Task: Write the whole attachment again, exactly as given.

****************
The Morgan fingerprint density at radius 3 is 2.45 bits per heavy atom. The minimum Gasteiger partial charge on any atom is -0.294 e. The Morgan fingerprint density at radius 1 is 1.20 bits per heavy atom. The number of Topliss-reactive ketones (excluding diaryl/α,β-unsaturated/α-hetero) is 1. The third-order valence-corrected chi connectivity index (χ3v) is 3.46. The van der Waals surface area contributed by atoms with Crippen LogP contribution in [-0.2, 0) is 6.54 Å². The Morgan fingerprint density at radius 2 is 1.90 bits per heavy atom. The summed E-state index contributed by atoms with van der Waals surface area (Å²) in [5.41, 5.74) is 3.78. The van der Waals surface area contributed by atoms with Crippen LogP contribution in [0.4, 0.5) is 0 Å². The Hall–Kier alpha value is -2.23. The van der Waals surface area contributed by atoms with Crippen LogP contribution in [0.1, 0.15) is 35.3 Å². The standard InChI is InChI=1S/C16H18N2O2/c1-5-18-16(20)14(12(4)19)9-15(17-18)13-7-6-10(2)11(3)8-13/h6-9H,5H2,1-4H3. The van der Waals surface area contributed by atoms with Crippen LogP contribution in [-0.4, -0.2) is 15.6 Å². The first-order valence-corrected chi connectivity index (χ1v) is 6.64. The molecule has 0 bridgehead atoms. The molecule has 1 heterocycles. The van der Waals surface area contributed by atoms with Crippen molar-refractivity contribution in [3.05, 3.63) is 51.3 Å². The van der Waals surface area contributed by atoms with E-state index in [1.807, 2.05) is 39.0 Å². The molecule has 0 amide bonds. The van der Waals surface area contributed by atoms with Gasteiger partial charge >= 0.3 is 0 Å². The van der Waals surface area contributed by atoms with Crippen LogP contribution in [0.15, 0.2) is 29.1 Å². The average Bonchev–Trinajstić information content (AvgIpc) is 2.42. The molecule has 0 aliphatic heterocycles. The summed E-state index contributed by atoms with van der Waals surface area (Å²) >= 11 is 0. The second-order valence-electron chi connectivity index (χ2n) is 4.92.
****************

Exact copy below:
The Morgan fingerprint density at radius 3 is 2.45 bits per heavy atom. The minimum Gasteiger partial charge on any atom is -0.294 e. The Morgan fingerprint density at radius 1 is 1.20 bits per heavy atom. The number of Topliss-reactive ketones (excluding diaryl/α,β-unsaturated/α-hetero) is 1. The third-order valence-corrected chi connectivity index (χ3v) is 3.46. The van der Waals surface area contributed by atoms with Crippen LogP contribution in [-0.2, 0) is 6.54 Å². The Morgan fingerprint density at radius 2 is 1.90 bits per heavy atom. The summed E-state index contributed by atoms with van der Waals surface area (Å²) in [5.41, 5.74) is 3.78. The van der Waals surface area contributed by atoms with Crippen LogP contribution in [0.4, 0.5) is 0 Å². The Hall–Kier alpha value is -2.23. The van der Waals surface area contributed by atoms with Crippen LogP contribution in [0.1, 0.15) is 35.3 Å². The standard InChI is InChI=1S/C16H18N2O2/c1-5-18-16(20)14(12(4)19)9-15(17-18)13-7-6-10(2)11(3)8-13/h6-9H,5H2,1-4H3. The van der Waals surface area contributed by atoms with Crippen LogP contribution in [-0.4, -0.2) is 15.6 Å². The first-order valence-corrected chi connectivity index (χ1v) is 6.64. The molecule has 0 bridgehead atoms. The molecule has 1 heterocycles. The van der Waals surface area contributed by atoms with Crippen molar-refractivity contribution in [3.05, 3.63) is 51.3 Å². The van der Waals surface area contributed by atoms with E-state index in [1.807, 2.05) is 39.0 Å². The molecule has 0 amide bonds. The van der Waals surface area contributed by atoms with Gasteiger partial charge >= 0.3 is 0 Å². The van der Waals surface area contributed by atoms with Crippen LogP contribution in [0.15, 0.2) is 29.1 Å². The average Bonchev–Trinajstić information content (AvgIpc) is 2.42. The molecule has 0 aliphatic heterocycles. The summed E-state index contributed by atoms with van der Waals surface area (Å²) >= 11 is 0. The second-order valence-electron chi connectivity index (χ2n) is 4.92.